Six years ago a gorgeous girl called Sam
Met a fun young chap by the name of Dan:

He went to Nottingham Trent and was cool and gritty
And had hilarious tales from the fabled Rock City;

He had decent hair and pretty sweet threads
And a badass nickname, the name of Pedz.

He loved football and Halo, he was a hell of a man
The lad from 104: as fit as a boy band.

Now the two fell in love relatively quickly
It’s a pairing that was just meant to be.

But half way through Dan’s 29th year
Everything seemed to step up a gear:

The couple relocated and bought a new home
They got new jobs and Dan proposed!

And as Pedz now enters his third whole decade
It’s safe to say a few other things have changed:

His bones are getting creaky – he’s more likely to get a stitch
So he’s waved goodbye to the old football pitch;

He’s swapped a beer for a whisky and is happy to leave the bar
For a nice comfy sofa and a big fat cigar.

But even when his hair disappears (without the use of clippers)
And he spends all his money on old man slippers,

Happily by his side will be a devoted, happy partner
Now until forever, his loving Mrs Garner.

© Carl Burkitt 2017

Brief by Sam O’Melia: “It’s my boyfriend’s 30th birthday and I would love a poem. We have just relocated, got new jobs, bought a house and got engaged, all in six months! Something about that?”

This piece was written as a part of a fundraising project for Rethink Mental Illness, where I’m inviting people to set me any writing brief in exchange for donations.

Read all of the details here and if you’d like to get involved, email ca.burkitt@gmail.com or Tweet @CarlBurkitt!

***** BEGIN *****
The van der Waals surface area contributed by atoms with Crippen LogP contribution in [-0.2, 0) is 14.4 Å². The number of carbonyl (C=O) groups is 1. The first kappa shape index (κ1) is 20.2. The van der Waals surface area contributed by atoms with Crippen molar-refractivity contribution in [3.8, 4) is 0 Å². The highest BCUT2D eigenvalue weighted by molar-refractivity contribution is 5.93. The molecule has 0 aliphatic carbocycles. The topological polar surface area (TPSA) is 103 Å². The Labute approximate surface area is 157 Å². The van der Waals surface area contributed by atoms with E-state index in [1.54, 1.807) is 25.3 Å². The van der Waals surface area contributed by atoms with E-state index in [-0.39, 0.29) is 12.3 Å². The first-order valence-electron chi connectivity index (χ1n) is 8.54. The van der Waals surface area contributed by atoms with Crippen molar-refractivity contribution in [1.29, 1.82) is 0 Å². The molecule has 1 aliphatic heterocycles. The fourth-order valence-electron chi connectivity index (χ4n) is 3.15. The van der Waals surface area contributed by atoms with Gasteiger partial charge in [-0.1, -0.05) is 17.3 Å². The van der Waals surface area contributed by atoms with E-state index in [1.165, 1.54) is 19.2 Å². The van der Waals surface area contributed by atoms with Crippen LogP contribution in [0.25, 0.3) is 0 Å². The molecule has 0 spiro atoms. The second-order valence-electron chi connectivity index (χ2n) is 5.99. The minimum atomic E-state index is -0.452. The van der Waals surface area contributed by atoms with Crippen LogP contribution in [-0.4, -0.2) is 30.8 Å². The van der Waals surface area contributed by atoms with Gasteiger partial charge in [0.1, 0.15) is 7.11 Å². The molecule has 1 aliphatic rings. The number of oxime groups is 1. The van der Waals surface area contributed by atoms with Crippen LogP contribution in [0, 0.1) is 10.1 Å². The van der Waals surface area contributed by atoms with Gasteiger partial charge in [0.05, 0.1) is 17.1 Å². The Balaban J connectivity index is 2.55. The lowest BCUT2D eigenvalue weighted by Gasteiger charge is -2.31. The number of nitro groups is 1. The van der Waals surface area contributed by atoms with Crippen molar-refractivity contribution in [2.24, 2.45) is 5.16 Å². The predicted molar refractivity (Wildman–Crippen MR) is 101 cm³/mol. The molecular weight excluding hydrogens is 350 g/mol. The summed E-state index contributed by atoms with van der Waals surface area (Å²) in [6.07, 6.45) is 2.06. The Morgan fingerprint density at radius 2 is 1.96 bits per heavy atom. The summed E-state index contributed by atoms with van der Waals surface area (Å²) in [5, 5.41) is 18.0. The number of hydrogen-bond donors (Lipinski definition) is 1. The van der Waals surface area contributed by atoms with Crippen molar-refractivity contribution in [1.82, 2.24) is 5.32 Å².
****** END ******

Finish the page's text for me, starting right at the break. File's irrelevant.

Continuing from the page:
40 Years

On the 8th January 1977
a lucky man called Steve thought
he’d died and gone to heaven,
as he heard the words “I do”
from his young love called Helen.

Yet as she shone in her dress
who would have guessed
that she’d grow to love all things tacky,
and set him countless chores
like a kind of DIY lackey.

Lucky for Steve, he loved DIY!
Yet he wasn’t always great at it,
the clumsy old guy…
Like when he tried to paint the landing
and poured the whole tin on himself.
If you gave that man a drill,
he’d be a danger to his health!

Together they’ve seen it all,
from dawn to nightfall:
There’s been laughter and smiles
and a host of hairstyles.
They’ve got a gorgeous family
in Amy and Nicki
and, leaving the best ’til last,
the handsome chap Archie.

Helen and Steve’s happy journey
is nowhere near its end,
and like a car getting smoother
going up its gears,
so will this couple’s love
just like the first 40 years.

© Carl Burkitt 2017

Brief by Amy Burkitt: “Looking for a present for Mum and Dad’s 40th Anniversary. Dad loves DIY, Mum likes anything tacky. They love our dog Archie. Maybe more than me and my sister Nicki!”

This piece was written as a part of a fundraising project for Rethink Mental Illness, where I’m inviting people to set me any writing brief in exchange for donations.

Read all of the details here and if you’d like to get involved, email ca.burkitt@gmail.com or Tweet @CarlBurkitt!

A Book a Week

The man read a book a week and was rarely moved.
But this particular book left him in tears.

It was a book unlike any he’d ever read,
for four very simple reasons:

1) It contained words
2) It was overwhelmingly sexually explicit
3) It was an autobiography
4) It was written by his mother

© Carl Burkitt 2017

Brief by Dave Slack: No brief was set. Dave donated £10 and left the comment “I read a book a week, so don’t need a story.”

This piece was written as a part of a fundraising project for Rethink Mental Illness, where I’m inviting people to set me any writing brief in exchange for donations.

Read all of the details here and if you’d like to get involved, email ca.burkitt@gmail.com or Tweet @CarlBurkitt!

Squinting into the Horizon

Terence lost his sunglasses. He was fuming.

Not only because he lost his favourite pair of tinted specs, but because he knew how everyone would react. They were so predictable.